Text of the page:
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  #1  
Old 08-04-2003, 11:51 PM
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How Do I use My Fluke To Read Duty Cycle??

I have a Fluke 87III that I want to use for testing duty cycle to set my CO adjustment but I have no clue what I am testing.. Voltage, Current, Ohms, Hertz?????????? Can somebody enlighten me on the subject. I played with the CO screw when i was 18 now I want to correct my mistake.
Thanks!
Adam
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  #2  
Old 08-05-2003, 07:32 AM
LarryBible
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None of the scales you mentioned measure duty cycle. You need to read the manual for your particular model meter and see if it has a duty cycle scale and how to use it.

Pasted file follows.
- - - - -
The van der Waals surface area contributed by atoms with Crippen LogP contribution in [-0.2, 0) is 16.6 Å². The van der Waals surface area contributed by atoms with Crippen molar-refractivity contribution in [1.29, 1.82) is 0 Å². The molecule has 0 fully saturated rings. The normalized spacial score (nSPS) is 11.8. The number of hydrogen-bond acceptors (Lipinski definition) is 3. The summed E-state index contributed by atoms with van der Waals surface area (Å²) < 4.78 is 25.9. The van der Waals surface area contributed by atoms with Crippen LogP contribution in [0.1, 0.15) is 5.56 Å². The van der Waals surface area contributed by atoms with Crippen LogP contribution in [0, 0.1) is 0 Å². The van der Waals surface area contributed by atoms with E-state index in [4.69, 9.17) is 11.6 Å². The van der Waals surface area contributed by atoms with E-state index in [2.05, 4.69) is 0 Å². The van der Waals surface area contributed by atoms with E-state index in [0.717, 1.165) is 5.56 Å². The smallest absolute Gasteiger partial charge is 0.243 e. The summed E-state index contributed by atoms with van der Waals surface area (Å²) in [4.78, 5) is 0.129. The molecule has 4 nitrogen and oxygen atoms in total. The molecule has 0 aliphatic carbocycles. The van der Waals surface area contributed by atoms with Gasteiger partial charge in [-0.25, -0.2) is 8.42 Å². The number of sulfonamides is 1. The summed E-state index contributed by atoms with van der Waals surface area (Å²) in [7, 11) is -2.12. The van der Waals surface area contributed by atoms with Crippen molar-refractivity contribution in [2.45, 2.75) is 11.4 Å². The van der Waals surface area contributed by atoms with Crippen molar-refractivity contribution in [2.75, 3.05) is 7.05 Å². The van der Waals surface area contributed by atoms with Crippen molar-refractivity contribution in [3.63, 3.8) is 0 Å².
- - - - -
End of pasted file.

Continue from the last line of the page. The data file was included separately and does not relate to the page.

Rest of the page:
Not very many meters have this feature. Failing a duty cycle function, you can use dwell with a little simple math.

Good luck,
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  #3  
Old 08-05-2003, 08:40 AM
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Look at what georgehifi had to say in this post. You do not need a duty cycle VOM. More than one way to skin a cat.

Engine diagnostics 300E, lamda adjustment

and

Is it possible to adjust Lamda without a duty cycle meter???

Last edited by 1991300SEL; 08-05-2003 at 09:46 AM.
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  #4  
Old 08-05-2003, 11:07 AM
LarryBible
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Due to varying inherent capacitance and varying meter impedance from one meter to the next, making this adjustment using only a DVM on the DC scale is not a good idea IMHO.